– As the population of the U.S. and entire world grows, it remains vital that farmers have access to the tools and resources that allow them to produce more food using fewer acres and inputs. That means new advances in seed technology, pesticide and herbicide use, irrigation and harvest practices.

– We, as farmers and ranchers, aim to provide a safe and healthy food supply. We would never use a product or produce a crop that was not safe for human consumption. If you have questions or want to see for yourself, make your way to our farm. We are glad to show you around!

5 thoughts on “The Real Story on “Agent Orange Corn”

  1. Good start, but misses the point. The real danger lies in how the GM corn affects the inside of our intestines. (See below)


    Dow has developed a genetically modified corn called “Enlist,” which is resistant to 2,4-D.

    Controversy flares over “Agent Orange corn”
    By Sharyl Attkisson

  2. And let’s not forget Napalm, another Dow product and one of the most quoted passages of a U.S.Army source:

    ‘We sure are pleased with those backroom boys at Dow. The original product wasn’t so hot – if the gooks were quick they could scrape it off. So the boys started adding polystyrene – now it sticks like shit to a blanket. But if the gooks jumped under water it stopped burning, so they started adding Willie Peter (white phosphorous ) so’s to make it burn better. And just one drop is enough, it’ll keep on burning right down to the bone so they die anyway from phosphorus poisoning.’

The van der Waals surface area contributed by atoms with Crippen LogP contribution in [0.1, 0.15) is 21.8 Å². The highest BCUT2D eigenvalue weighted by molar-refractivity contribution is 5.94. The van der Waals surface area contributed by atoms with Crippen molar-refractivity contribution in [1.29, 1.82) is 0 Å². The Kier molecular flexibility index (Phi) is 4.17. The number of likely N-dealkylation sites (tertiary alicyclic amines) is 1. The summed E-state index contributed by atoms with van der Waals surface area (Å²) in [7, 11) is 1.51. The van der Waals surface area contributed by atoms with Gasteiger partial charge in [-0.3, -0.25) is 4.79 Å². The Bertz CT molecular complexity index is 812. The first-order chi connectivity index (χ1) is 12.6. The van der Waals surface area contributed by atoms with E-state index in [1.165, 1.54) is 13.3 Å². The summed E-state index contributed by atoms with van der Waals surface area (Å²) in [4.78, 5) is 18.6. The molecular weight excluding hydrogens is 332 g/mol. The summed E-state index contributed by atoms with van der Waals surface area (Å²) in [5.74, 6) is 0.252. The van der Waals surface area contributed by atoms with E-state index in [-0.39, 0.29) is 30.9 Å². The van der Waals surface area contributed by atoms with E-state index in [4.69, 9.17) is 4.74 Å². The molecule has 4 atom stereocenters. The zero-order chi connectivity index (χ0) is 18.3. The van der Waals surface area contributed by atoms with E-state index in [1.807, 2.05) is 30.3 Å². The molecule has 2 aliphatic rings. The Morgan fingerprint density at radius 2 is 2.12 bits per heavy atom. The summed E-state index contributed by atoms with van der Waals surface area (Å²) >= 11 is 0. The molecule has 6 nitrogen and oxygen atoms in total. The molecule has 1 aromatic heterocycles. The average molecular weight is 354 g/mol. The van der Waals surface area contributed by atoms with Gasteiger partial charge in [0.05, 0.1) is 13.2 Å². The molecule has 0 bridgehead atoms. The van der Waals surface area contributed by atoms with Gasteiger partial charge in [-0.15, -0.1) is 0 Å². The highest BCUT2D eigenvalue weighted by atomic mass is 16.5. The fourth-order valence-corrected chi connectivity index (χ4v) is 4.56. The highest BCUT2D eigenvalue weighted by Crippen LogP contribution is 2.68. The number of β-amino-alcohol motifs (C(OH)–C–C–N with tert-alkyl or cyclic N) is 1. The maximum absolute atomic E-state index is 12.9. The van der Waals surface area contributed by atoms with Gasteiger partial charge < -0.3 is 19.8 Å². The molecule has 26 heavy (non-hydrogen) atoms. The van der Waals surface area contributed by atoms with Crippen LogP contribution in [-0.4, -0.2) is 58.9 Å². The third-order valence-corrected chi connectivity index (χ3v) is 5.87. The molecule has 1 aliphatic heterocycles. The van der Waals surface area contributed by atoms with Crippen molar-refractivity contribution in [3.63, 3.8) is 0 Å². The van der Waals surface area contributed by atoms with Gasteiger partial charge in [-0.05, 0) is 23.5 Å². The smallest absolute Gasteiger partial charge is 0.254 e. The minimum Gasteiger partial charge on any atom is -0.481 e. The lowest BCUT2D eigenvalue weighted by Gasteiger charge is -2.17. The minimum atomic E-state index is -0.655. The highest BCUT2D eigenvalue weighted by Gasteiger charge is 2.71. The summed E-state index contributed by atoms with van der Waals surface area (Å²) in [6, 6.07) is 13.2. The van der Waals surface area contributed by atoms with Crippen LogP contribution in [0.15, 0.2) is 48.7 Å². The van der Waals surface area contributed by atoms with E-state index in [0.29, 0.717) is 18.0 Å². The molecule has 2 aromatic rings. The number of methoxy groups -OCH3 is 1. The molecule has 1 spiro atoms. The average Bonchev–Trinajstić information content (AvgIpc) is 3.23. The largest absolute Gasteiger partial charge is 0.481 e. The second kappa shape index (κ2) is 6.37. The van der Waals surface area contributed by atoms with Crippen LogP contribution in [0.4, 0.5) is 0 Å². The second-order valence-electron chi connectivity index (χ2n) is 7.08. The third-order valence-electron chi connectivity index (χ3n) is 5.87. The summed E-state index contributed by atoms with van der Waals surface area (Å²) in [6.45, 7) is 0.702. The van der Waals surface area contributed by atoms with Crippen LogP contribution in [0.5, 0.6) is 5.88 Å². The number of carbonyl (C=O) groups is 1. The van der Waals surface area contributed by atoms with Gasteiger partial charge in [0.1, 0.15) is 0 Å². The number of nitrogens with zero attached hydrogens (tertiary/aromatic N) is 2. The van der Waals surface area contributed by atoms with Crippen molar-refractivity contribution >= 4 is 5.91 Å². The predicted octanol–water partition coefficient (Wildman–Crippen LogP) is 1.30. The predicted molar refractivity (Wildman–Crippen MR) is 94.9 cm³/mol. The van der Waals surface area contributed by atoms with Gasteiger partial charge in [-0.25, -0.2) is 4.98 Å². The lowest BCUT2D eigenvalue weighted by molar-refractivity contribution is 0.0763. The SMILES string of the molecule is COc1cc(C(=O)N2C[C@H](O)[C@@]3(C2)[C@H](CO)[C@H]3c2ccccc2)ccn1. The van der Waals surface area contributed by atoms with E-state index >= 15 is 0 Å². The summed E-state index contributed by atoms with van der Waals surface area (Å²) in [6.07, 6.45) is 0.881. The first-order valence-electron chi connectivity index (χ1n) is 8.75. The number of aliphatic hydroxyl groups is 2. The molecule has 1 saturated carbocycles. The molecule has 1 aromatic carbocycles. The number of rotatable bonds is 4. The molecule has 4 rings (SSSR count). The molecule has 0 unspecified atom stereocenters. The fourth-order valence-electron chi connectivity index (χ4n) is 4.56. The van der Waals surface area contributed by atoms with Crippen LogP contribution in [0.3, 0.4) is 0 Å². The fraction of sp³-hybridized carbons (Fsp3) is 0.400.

“The Vietnam war memorial in Washington is 492 feet long. If a similar war memorial had been made for the Vietnamese who died, with the same density of names, it would be nine miles long.”

  3. Reblogged this on MommyDoctorFarmer and commented:
    Well written blog about the need for herbicides (chemical sprays that kill weeds in our fields) and why we as farmers need to utilizes these products. This was written by a new friend from the American Farm Bureau Women’s Communications Boot Camp.

  4. I quote from the article: “All herbicides and seed varieties used in our fields MUST be approved by the Food and Drug Administration before it can be sold for public use. That is the same rule that covers any other food and beverage released for public consumption. If it’s not safe, it doesn’t hit the store shelves.”

    It should be noted that the head of FDA is an ex-employee of Monsanto who is along with Dow Chemical the major companies dealing in GMO seeds and both, along with 34 other US companies, were responsible for Agent Orange used over a ten-year period on Vietnam resulting in the deaths of many thounsands of Vietnamese and leaving today in Vietnam 4.8 million suffering from its effects.

    Neither the US Govt or Monsanto or Dow etc will acceot responsibilty nor will they pay one cent to those affected in Vietnam. If the readers wish to know of the dangers of 2, 4.D let them ask the US Vietnam Veterans who are suffering from the effects of Agent Orange.